A year and a half ago, I was an avid blogger. I ran a review blog called Debuts & Reviews, where I aspired to be THE source of new debut novels. Five months after my first publication, The Sevenfold Spell, I realized I couldn't run Debuts & Reviews anymore. And with great reluctance--I loved doing it--I converted D&R to a personal blog. Happily, I didn't take a huge hit in apparent follower numbers. But the number of posts at my blog are now very sporadic. I used to blog daily. Now I wonder where I found the time.

Actually, that's obvious. The time I once spent blogging, I now spend writing fiction.

My priority now has to be my fiction readers. I'm working very hard on my next story, and every evening, the hour or so I have for writing flies by, leaving little time for anything other than some minimal (very minimal) social networking.

Another thing that's changed is my agent search. It ended the day I got the call from Angela. Don't get me wrong; I'd love to find an agent. But I don't have anything novel-length to query right now (that hasn't already been seen by dozens of agents) and I'm focused on working on new stuff rather than fixing up the old.

Also, I no longer set aside works as easily as I once did. I'm writing through writer's block now--or at least I'm trying. Why? Because I need to finish another story. But it still has to be a good story. And as I write, I keep asking myself, will readers of The Sevenfold Spell be disappointed by this story? It's daunting. I do think that if you liked Talia, you will probably like Gretchen, the main character in my next retelling. But it's hard to be sure.  I will only know when I finish it and see what my publisher thinks. And even if they like it, I won't be certain until it has faced the ultimate test ... the readers.

I hoped and worked toward the goal of getting published for many years. But in many ways, I wasn't prepared when it happened. I love it, but wow. It sure is a different mindset.

Have you ever worked toward a goal, only to find that everything changed once you reached it?

Tia Nevitt

Monday, July 11, 2011

Why I write M/M

Posted by: Evey Brett
So, really, I had this all written before Tara Stevens wrote about why she likes to read M/M on the Carina blog, but it makes a nice companion piece to why I write M/M.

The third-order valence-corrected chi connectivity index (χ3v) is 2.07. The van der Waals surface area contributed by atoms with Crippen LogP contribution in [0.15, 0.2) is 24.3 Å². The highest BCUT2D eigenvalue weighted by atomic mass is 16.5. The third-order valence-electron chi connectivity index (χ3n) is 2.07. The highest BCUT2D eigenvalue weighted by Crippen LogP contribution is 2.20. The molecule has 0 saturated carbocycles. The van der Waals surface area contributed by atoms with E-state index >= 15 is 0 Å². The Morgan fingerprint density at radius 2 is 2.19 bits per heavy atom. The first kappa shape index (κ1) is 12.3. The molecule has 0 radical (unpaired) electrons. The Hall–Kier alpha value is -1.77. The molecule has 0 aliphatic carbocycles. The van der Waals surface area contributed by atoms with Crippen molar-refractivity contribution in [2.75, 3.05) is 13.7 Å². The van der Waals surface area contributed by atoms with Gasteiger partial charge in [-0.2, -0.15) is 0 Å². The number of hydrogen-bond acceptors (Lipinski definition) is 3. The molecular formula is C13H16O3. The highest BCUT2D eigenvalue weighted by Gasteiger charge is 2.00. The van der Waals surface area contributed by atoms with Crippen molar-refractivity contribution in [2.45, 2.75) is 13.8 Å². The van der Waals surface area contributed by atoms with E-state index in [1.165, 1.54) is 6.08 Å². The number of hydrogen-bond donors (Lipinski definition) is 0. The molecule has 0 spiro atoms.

Recently I was a bit surprised when I read another blog someone stating something to the effect of, "M/M is written by straight women for the enjoyment of other straight women."

I've heard sentiments like that before. There are plenty of reasons--and myths--about why women in particular write M/M, anything from two hunky guys in bed must be better than one, right? to getting a chance to see guys be emotionally vulnerable to seeing a relationship without the built-in differences an M/F couple has. But--only by straight women for straight women? I don't think so.


I'm a bit of an exception to the stereotypical M/M writer. I'm not straight. Big, hunky alpha males don't do a thing for me. Don't get me wrong, I appreciate a fine male figure, but more as a piece of art than an object of desire. Modern dancers? Those guys from Cirque du Soleil? Oh yeah. I could watch them all day. So why write about guys if they're not my thing?

I've always liked to say I blame Mercedes Lackey for getting me started on M/M. I picked up her books in college after a long period of reading nothing at all and was hooked. And then I found Vanyel and finally understood what a gay relationship really was. Then gay characters started showing up in my fiction and never went away.

So that's one reason I write M/M. The other reason is because it's the type of relationship that makes the most sense to me. It's what comes naturally when I write, though I do have some M/F relationships in my work.

And since I don't have the requisite parts or, um, access to them, I do research. I have this nice deck of cards with all sorts of gay sex positions, including threesomes. (They have one for girls, too.) There's a fun site that uses those wooden art mannequins to show all sorts of combinations. (Sadly, I can't find the link at the moment, but if I do I'll update this.)

So what does this have to do with fantasy? One reason is that we can write characters that are gay or bi or trans or omnisexual without having to deal with the constraints forced on us by society. We can create worlds where being queer isn't a point of conflict; it's just a part of who the character is. The conflict can be the relationship, or saving the world, or rescuing a child, or whatever without having to focus on the character's need to come to terms with his/her own sexual orientation, which is what happens in a lot of mainstream books.

Besides--as SF/F writers, we get to play with magic and science when it comes to sexuality. Enter Dr. Tatiana's Sex Advice to All Creation: The Definitive Guide to the Evolutionary Biology of Sex. This is an awesomely cool book written in the manner of anything from protozoa to bats asking sex advice Dear Abby style. It shows a huge range of sex and procreation techniques, all of which are natural and "normal," and provides some lovely story ideas.


So, for me, M/M is not about all the hot mansex (though it's certainly fun to write.) It's got story. It's got the same human issues as "straight" romance, fantasy, mystery, whatever--not just gay issues. When the sex comes, there are reasons for it other than pure lust. And while I understand why M/M is so often a separate "genre," there's a large part of me wishing it didn't have to be differentiated. It ought to belong in the romance section, because it's romance, just with two guys instead of a guy and a girl. M/M has the same diversity within the "genre" as any M/F book, and is equally well-written.